YOUSEF HATEM (@yousef_1892) reflects on a rain-soaked Champions’ League defeat in NE1…
Callum Wilson is not Alexander Isak
Callum does what Callum does, and does it very well. His goal return is superb. Unlucky not to score last night when his header came back off the crossbar, and – as always – posed a threat. But if intensity is our identity, pressing our watchword, then this has to be led from the front, and Wilson simply cannot offer the simultaneously breathless and intelligent running that Isak does. He can’t reliably lead that press. Not for ninety minutes anyway, and not against opponents of the calibre we faced last night. Isak has a groin injury, and his absence is being measured in weeks, not days. He can’t come back soon enough. It’s absolutely not a judgment on a man who in all likelihood will soon be second only to Alan Shearer in terms of Premier League goals for Newcastle. It’s just to acknowledge how critical the big Swede is to the way we like to play. We might have to find a slightly different way to play while he’s out.
It’s football, but not as we know it
Matches in this competition are less a series of flashpoints, easily followed via the BBC live text, than an encounter. There was ebb, flow, intricacy and structure to last night. It was, though ultimately disappointing, absorbing. And, in its way, beautiful. The incessant drum-beat from our Westphalian friends high up in the Leazes seemed the more appropriate soundtrack to what was happening below, than the sporadic roars of outrage or encouragement from the home support. This – more than the PSG night – was an accurate representation of what Champions League football looks like. European opposition isn’t necessarily superior. Our next visitors, Arsenal, are arguably a better side than Dortmund. But the football in this competition is different. Maybe it’s because European opponents don’t have the frame of reference that domestic ones do – nobody will turn up to St James’ with the fear that Crystal Palace did. Maybe it’s the format. Maybe it’s the continentals’ residual ability to retain possession better than an English side. Maybe it’s the confidence and swagger that comes with being used to sitting at Europe’s top table. Whatever it is, Dortmund had it last night. We’ll get there. The margins are fine, and we only came up just short. This isn’t a different level – it’s just different football. We can do this.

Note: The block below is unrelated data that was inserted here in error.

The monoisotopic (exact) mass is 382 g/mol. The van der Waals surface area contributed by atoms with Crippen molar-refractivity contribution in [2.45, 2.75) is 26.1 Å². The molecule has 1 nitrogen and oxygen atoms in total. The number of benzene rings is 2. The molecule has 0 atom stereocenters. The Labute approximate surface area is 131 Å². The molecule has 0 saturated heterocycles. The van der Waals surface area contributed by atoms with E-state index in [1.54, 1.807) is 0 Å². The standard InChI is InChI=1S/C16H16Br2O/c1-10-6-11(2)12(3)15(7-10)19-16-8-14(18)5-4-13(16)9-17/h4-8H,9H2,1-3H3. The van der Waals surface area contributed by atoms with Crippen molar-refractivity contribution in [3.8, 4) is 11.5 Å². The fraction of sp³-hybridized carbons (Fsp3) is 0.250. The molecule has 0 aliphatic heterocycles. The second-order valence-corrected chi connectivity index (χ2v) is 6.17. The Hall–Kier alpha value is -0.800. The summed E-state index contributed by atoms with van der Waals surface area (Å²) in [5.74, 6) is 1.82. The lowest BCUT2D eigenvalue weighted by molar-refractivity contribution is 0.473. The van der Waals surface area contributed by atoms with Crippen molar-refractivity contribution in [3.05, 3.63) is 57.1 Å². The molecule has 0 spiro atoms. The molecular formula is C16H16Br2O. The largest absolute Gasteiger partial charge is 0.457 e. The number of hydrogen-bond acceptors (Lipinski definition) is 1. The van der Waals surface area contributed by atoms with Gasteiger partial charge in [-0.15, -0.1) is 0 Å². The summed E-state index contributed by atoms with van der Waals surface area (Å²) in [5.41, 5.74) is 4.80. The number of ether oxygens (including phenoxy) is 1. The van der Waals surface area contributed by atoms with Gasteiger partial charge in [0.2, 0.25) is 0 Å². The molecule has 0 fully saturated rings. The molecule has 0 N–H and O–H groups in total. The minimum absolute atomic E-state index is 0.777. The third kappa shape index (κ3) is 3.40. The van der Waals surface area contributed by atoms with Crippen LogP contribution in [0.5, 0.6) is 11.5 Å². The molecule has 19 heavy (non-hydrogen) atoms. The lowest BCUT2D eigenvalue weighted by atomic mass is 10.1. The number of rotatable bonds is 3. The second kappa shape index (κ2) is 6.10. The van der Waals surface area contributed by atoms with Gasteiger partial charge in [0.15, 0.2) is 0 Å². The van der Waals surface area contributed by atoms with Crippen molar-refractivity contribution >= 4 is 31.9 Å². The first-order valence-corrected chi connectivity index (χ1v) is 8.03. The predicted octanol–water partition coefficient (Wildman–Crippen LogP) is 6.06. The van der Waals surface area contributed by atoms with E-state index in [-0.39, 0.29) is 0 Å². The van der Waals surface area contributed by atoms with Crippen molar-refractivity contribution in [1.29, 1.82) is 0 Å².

Rain, rain everywhere
The sodden conditions were a factor, but not an excuse. John Carver famously blamed “hot weather” for a defeat at QPR once, momentarily confusing Shepherd’s Bush in April, with Death Valley in July. Eddie Howe thankfully did not follow suit. It did, after all, rain on German heads and not just Geordie ones. One thing that Dortmund did much better than us, though, was to deal with the conditions. They did not attempt through-balls, difficult to weight at the best of times, nigh on impossible in a downpour where the ball skidded off the turf. Dortmund looked after the ball. They kept it simpler, and played it shorter, than we did. We were wasteful in possession and, on a night when relentless rain left no margin for error, we were found out. The clocks go back this weekend. It’s big coat weather now until March. Rain and wind will play their part over the coming months. More important than ever, then, to treat the ball with more care than we did last night.
The return of Joe Willock
On a night when injuries to two players – Isak and Murphy – provided an additional reason to be less than cheerful, comfort could be taken from the return of Joe Willock, featuring for the first time this term. Howe said, afterwards, that it had not been planned for Willock to feature, but – at least from my East Stand perch – he looked ready. Here is a player who does look after the football, who treats it with a degree of care that Miggy, Longstaff and Joelinton sometimes do not (and, last night, did not). He was back doing what we know he does best – gliding across the pitch, running at defenders, finding space where none was immediately apparent, and constantly moving off the ball. With Tonali’s impending absence, the injuries piling up – Anderson, too, is out – and two games a week for the foreseeable future, his return could not have been better timed, and he’s already given us a glimpse of what we’ve been missing. Welcome back, little Joe.
The atmosphere police are back
What was the atmosphere like? As always, it depends where you were sat, and whom you were with. As someone who doesn’t get to many games, I can’t compare it to PSG or for that matter any other game. Here are four things I do know, though. Number one. Pre-match flag displays aren’t the same as vocal support to the team. Number two. There’s nothing particularly special or unique about us as a group of supporters. I know. Ouch. Number three. Arguments about who should or shouldn’t be there, what they should or shouldn’t be wearing, and how they should or shouldn’t be experiencing the match, are pointless and a bit dull. And number four. We lost because Dortmund were better than us, and scored a supremely well-taken goal. It had little to do with whether the bloke three seats to your left, in his half-and-half scarf, knew the words to Blaydon Races or not. Obvious to most. Less obvious to some.
YOUSEF HATEM / @yousef_1892